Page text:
Professor Sidney Shapiro co-authors report taking on SBA’s regulations on businesses

Photo of Professor Sidney Shapiro

Sid Shapiro is one of the country’s leading experts in administrative procedure and regulatory policy. He has written six books, contributed chapters to seven additional books, authored or coauthored over fifty articles, and is currently working on a book on administrative accountability.

An independent office within the Small Business Administration has worked to block health, safety and environmental regulations on behalf of small and large businesses without appropriate technical expertise, two new studies have charged.

Scholars at the nonprofit Center for Progressive Reform in a report released Tuesday argued that the SBA unit set up in 1976 to go to bat for small business owners was a “small and largely unaccountable office” that quietly became “a highly influential player in the federal regulatory system, combatting protections developed by other federal agencies.”

The SBA’s Office of Advocacy “has lost its way,” said report co-author Sidney Shapiro, University Distinguished Chair in Law at Wake Forest University School of Law. “Instead of focusing like a laser on advancing the unique interests of small business, it’s spending too much of its time, and too many taxpayer dollars, acting as a federal outpost for big business and its anti-regulatory agenda.”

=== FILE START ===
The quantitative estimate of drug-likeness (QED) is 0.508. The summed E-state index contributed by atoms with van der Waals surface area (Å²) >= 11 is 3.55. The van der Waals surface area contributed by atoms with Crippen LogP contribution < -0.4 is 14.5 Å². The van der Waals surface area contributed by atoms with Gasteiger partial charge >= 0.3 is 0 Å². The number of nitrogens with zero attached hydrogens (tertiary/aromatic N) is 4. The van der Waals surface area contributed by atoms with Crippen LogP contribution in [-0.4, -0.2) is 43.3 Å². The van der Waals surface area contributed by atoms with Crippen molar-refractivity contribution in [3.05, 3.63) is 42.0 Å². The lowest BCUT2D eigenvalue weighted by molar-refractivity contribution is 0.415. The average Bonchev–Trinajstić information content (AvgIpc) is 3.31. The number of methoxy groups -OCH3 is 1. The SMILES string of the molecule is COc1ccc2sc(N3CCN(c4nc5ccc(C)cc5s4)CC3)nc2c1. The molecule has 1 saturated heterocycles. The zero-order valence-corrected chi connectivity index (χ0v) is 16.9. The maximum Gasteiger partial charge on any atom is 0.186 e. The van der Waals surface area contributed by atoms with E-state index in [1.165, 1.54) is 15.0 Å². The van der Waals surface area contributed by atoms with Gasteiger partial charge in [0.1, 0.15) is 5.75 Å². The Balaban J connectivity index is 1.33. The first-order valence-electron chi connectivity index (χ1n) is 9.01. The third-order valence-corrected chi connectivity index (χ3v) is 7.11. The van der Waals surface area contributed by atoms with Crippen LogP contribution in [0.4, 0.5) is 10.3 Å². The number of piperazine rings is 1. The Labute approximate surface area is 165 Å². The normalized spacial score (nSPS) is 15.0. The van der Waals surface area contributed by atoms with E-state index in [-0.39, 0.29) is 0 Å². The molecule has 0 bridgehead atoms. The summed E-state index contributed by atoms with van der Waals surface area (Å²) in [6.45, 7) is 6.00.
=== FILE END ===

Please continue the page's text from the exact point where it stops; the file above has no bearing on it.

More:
One example is the office reportedly pressuring the Environmental Protection Agency “to water down key pending standards that limit the toxic pollutants coal power plants can release. The office’s comments did not press for special exemptions for smaller power plants,” the report said, “they simply called for the EPA not to put any limits at all on most of the hazardous pollutants the rule would limit (such as arsenic, fine particle pollution, and lead).” The final regulation is protected to prevent 4,200-11,000 premature deaths each year, the center reported. The study argued that regulations such as those setting air pollution standards actually help small businesses by bolstering the market for pollution control equipment.

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